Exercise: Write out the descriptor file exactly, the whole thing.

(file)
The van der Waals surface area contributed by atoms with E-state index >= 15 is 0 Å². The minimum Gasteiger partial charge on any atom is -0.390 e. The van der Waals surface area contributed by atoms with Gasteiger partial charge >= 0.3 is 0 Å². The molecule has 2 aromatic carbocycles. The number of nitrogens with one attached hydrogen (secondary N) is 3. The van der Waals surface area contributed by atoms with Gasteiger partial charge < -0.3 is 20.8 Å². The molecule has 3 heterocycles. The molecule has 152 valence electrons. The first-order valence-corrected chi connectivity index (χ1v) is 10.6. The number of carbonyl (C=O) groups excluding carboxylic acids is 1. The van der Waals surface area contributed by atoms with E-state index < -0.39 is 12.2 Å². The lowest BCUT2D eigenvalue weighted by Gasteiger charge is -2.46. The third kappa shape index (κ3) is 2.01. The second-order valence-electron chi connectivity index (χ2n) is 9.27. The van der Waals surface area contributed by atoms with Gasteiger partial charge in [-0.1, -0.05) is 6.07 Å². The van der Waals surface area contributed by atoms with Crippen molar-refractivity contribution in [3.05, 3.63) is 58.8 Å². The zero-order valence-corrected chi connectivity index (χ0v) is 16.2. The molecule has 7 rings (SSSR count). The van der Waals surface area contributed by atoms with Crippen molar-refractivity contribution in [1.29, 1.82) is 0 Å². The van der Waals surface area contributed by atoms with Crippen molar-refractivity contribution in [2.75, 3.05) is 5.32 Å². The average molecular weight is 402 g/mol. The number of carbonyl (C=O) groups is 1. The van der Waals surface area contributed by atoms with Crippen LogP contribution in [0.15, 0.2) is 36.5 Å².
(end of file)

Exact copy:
The van der Waals surface area contributed by atoms with E-state index >= 15 is 0 Å². The minimum Gasteiger partial charge on any atom is -0.390 e. The van der Waals surface area contributed by atoms with Gasteiger partial charge >= 0.3 is 0 Å². The molecule has 2 aromatic carbocycles. The number of nitrogens with one attached hydrogen (secondary N) is 3. The van der Waals surface area contributed by atoms with Gasteiger partial charge < -0.3 is 20.8 Å². The molecule has 3 heterocycles. The molecule has 152 valence electrons. The first-order valence-corrected chi connectivity index (χ1v) is 10.6. The number of carbonyl (C=O) groups excluding carboxylic acids is 1. The van der Waals surface area contributed by atoms with E-state index < -0.39 is 12.2 Å². The lowest BCUT2D eigenvalue weighted by Gasteiger charge is -2.46. The third kappa shape index (κ3) is 2.01. The second-order valence-electron chi connectivity index (χ2n) is 9.27. The van der Waals surface area contributed by atoms with Gasteiger partial charge in [-0.1, -0.05) is 6.07 Å². The van der Waals surface area contributed by atoms with Crippen molar-refractivity contribution in [3.05, 3.63) is 58.8 Å². The zero-order valence-corrected chi connectivity index (χ0v) is 16.2. The molecule has 7 rings (SSSR count). The van der Waals surface area contributed by atoms with Crippen molar-refractivity contribution in [1.29, 1.82) is 0 Å². The van der Waals surface area contributed by atoms with Crippen molar-refractivity contribution in [2.75, 3.05) is 5.32 Å². The average molecular weight is 402 g/mol. The number of carbonyl (C=O) groups is 1. The van der Waals surface area contributed by atoms with Crippen LogP contribution in [0.15, 0.2) is 36.5 Å².